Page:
Anyone read facebook lately? Anyone stop reading facebook discussions because of how offensive and incendiary they quickly become? In the aftermath of the United States Supreme Court ruling on gay marriage there have been an avalanche of articles and posts on social media both for and against gay marriage. This was inevitable because people on both sides of this issue are very passionate about what they believe. What does not have to be inevitable is some of the vitriol that begins being exhibited by Christians as things begin to get heated. Whether or not the “they started it first” argument is used or not, as those redeemed by God through Jesus Christ – and – as those who are called to manifest the fruit of the Spirit – we need to learn a very valuable spiritual lesson. We need to learn how to share offensive truth less offensively. Hopefully this article will be helpful in doing so.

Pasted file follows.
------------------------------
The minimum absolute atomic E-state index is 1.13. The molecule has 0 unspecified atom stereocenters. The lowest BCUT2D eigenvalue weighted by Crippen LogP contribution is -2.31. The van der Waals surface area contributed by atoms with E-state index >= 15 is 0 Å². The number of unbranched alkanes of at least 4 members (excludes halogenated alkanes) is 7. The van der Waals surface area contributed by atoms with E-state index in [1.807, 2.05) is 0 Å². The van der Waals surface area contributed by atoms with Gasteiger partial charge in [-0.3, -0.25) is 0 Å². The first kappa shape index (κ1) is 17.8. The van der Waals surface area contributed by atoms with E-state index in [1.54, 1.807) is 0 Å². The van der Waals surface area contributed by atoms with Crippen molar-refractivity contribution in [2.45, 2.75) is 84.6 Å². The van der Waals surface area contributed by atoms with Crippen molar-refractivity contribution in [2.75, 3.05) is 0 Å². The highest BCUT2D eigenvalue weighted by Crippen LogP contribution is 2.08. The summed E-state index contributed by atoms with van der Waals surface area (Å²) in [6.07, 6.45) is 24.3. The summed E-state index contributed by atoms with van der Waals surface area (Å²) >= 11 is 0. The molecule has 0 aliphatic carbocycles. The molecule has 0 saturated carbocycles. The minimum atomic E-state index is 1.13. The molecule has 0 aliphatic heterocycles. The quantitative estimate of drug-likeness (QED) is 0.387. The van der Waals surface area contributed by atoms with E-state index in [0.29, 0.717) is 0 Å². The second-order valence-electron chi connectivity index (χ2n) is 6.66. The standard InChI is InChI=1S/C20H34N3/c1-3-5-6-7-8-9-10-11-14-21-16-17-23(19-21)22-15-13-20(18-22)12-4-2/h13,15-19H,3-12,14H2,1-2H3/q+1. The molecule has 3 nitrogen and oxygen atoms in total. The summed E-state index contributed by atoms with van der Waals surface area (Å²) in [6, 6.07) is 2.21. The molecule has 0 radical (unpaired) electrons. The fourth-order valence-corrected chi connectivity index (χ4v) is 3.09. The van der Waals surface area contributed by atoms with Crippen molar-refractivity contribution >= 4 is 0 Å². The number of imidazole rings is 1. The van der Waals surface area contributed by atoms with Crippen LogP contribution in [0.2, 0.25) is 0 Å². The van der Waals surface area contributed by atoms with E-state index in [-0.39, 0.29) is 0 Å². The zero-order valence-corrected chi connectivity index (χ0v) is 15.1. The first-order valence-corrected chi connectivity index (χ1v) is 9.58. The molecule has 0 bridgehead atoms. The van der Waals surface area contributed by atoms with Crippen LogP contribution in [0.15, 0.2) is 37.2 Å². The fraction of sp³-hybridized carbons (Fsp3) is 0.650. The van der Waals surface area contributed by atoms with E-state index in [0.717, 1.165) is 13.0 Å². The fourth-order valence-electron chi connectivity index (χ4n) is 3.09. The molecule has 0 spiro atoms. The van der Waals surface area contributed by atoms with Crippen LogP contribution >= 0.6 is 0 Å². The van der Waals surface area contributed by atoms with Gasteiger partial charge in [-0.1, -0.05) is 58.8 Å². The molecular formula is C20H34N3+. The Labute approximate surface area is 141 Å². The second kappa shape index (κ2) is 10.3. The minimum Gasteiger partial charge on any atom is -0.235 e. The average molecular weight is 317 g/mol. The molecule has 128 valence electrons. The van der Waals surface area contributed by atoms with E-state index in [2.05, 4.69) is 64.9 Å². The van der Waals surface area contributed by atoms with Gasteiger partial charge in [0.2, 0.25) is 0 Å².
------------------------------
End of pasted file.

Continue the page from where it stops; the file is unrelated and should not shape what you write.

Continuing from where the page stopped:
First of all – a true confession is in order. I am a recovering offensoholic. In my past I have kind of enjoyed being sarcastic. The ability to slip in truth wrapped in little barbs of sarcasm and veiled insult is a “skill” I am wanting to unlearn as quickly as possible. God is revealing to me that more often than not these verbal darts are not very effective when sharing truths that in themselves are going to be offensive to the person hearing them. The proverb, “you catch more flies with honey than with vinegar,” has sparked repentance for the way I’ve said things more than once. There are times when I finish writing a piece that I have to go through a Holy Spirit edit several times – before I have any peace in posting or sending it. The problem is that in our current situation – barbs and sarcasm will quickly turn what could be a logical, profitable conversation into an all out verbal war. After being nailed by the verbal shrapnel of several of these conversations, I want speak so that if there is a descent into ugliness, it is because of truth shared in love. There is no gain when truth is shared in an effort to win – or to score points with Christians who quickly gather to “my” side. The biblical fact is that God wins in all matters of truth. If I speak His truth with love and a genuine desire to engage in an exchange of ideas, I believe God will use it to do deeper work in people’s lives.